Getting There. To reach Antelope Island, take I-15 to exit 335 (Syracuse/Freeport Center). Travel west nine miles west on Antelope Drive to the entrance gate.

Antelope Island State Park
4528 West 1700 South
Syracuse, Utah 84075-6868
(801) 773-2941

WILDLIFE ON ANTELOPE ISLAND. Perhaps the most alluring feature of Antelope Island is its unique array of wildlife. The island is most famous for its large bison population. The herd fluctuates between 550 and 700, making it one of the largest publicly owned bison herds in the nation. The Antelope Island bison herd is also recognized as one of the oldest in the country and possesses unique genetic characteristics making it of interest to breeders.

Prior to European settlement, biologists estimate between 50 to 60 million bison roamed the continent. By the 1890s, the population had been decimated, and it is believed only 800 remained. Conservationists, faced with the eminent extinction of bison, began to take steps to save the species. Two Utahns, William Glassman and John Dooly, were instrumental in this effort. They brought bison to Antelope Island in 1893. The bison herd is managed to maintain a stock population of 550. The bison calve primarily from March through May, and new calves balloon the population to more than 700. Studies indicate that this is near the maximum population of bison that the island can support without overgrazing the grasslands. Careful management allows a large herd to thrive while maintaining forage and nesting cover for other wildlife species.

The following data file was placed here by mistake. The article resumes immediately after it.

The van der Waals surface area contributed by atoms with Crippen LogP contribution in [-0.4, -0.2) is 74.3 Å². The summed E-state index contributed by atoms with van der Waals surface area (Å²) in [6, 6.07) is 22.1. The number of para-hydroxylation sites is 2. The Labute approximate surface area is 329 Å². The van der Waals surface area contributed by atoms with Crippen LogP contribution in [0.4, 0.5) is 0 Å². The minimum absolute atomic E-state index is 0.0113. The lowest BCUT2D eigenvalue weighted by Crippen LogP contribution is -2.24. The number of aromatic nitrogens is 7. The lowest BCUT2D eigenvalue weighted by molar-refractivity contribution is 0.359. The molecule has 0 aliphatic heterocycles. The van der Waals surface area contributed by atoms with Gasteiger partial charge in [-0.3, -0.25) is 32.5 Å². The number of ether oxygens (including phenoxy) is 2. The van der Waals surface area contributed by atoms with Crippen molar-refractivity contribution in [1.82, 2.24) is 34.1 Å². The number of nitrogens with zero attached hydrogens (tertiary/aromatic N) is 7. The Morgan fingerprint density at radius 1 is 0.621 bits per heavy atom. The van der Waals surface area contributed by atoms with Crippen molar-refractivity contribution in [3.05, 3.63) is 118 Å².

The bison roundup, which occurs the end of October, is one of the great fall spectacles of northern Utah. The bison are driven to corrals on the north end of the island by a combination of volunteer horsemen and helicopters. Here they are allowed to rest for four days before being worked through the corrals, vaccinated and checked for general health the first week in November. The excess animals are sold at auction and a small number designated for the annual bison hunt conducted by the Division of Wildlife Resources in December. Other mammals found on the island include, mule deer, pronghorn antelope, coyotes, bobcats, badgers, porcupines, jackrabbits and several species of rodents.

Antelope Island and the Great Salt Lake attract numerous migrating and nesting birds. Along the shoreline avocets, black-necked stilts, willets and sanderlings can be observed. The island grasslands provide habitat for long-billed curlews, burrowing owls, chuckars and several species of raptors. The Great Salt Lake attracts incredible numbers of eared grebes, Wilson's phalaropes and California gulls. The Great Salt  Lake is one of the most important natural features in in the country for migrating birds. The birds are drawn here to take advantage of the large number of brine flies and brine shrimp associated with the lake. One of the most interesting sights on the island is to watch these beautiful birds gorge on brine flies along the shore. The combination of abundant large mammals located alongside of rich salt marshes provides Antelope Island with a truly unique blend of wildlife.